• Almost everything about "Haynesville," from its subjects to its producers to its editor to its cinematographer, is homegrown.
  • The project didn't require a studio or Calif.-based production company to greenlight it.
  • To the tenacious, there are oodles of interesting subjects in NWLA that beg for a closer look.
  • As we've also seen with narrative filmmakers like Jeffrey Goodman ("The Last Lullaby," feature) and Jonathan Rothell ("Silent Treatment," short), local investors will fund filmmakers with local roots.
  • As "Haynesville" demonstrates, some movies can not only be shot in NWLA but they also can largely be finished in Louisiana, too. "Haynesville" will do almost all of its post- within the state's boundaries.
Kallenberg touched on these ideas in my Times' article, which raises even more interesting questions:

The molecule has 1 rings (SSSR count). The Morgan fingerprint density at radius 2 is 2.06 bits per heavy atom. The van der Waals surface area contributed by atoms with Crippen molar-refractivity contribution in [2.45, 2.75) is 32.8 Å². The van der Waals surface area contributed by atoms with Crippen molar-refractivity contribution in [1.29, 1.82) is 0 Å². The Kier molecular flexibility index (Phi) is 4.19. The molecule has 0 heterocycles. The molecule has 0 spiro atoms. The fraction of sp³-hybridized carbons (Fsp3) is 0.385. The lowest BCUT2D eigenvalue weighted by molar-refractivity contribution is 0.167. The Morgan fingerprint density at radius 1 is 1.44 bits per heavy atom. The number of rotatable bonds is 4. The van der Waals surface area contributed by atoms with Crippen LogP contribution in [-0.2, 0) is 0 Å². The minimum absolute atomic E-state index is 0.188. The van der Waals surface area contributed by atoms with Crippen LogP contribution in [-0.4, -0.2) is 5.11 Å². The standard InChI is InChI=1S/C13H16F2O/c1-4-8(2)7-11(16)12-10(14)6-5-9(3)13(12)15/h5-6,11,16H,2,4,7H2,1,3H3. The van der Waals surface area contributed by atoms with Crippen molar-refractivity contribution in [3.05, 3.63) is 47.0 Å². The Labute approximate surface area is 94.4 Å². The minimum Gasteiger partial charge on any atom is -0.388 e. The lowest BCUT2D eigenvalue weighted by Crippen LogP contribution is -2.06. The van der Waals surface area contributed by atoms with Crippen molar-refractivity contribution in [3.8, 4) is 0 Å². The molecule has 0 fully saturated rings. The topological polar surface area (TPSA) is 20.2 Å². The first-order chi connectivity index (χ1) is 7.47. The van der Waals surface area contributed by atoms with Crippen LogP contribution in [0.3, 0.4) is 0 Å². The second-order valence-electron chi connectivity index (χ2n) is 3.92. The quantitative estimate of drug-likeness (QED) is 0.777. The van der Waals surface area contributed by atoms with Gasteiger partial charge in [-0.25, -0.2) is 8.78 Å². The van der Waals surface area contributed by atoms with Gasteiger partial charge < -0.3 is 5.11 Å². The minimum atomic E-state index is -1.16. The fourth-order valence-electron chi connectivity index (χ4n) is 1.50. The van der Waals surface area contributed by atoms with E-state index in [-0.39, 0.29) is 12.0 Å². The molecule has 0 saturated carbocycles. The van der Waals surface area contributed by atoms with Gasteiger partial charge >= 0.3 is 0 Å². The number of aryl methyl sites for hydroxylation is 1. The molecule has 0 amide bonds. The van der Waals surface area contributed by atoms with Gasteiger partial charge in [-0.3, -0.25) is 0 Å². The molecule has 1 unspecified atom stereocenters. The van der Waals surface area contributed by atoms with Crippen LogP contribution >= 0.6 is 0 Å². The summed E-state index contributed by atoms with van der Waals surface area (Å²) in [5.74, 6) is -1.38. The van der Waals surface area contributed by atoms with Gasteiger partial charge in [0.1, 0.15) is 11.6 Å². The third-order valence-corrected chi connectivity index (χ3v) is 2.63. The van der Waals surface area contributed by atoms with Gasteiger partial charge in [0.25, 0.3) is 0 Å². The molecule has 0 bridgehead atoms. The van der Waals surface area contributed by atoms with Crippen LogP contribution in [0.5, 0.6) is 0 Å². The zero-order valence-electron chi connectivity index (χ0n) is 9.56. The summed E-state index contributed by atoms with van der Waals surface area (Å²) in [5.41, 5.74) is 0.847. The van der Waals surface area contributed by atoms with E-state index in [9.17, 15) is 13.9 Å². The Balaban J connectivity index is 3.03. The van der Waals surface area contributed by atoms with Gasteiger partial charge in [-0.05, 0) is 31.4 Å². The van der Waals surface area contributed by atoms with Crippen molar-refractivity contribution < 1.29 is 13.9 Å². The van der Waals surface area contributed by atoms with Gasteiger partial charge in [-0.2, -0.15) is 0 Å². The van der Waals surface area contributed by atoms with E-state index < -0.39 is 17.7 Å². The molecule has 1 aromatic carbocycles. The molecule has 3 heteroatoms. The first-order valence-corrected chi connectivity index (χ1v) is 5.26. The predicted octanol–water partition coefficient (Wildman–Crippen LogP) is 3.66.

• Does the future of the state's industry hinge on more Oliver Stones, or more Gregory Kallenbergs?
  • Do lawmakers, industry critics, and industry advocates make clear distinctions between Hollywood-driven imports (like "W.") and local indie projects (like "Haynesville"), or between the business of narrative filmmaking and the business of documentary filmmaking?
  • Is the state creating a production environment wherein the making of studio features and the making of indie movies (documentary, narrative features or otherwise) make equal sense?
  • Is our our entertainment industry diverse, deep and artistically rich enough to ultimately become self-sustaining?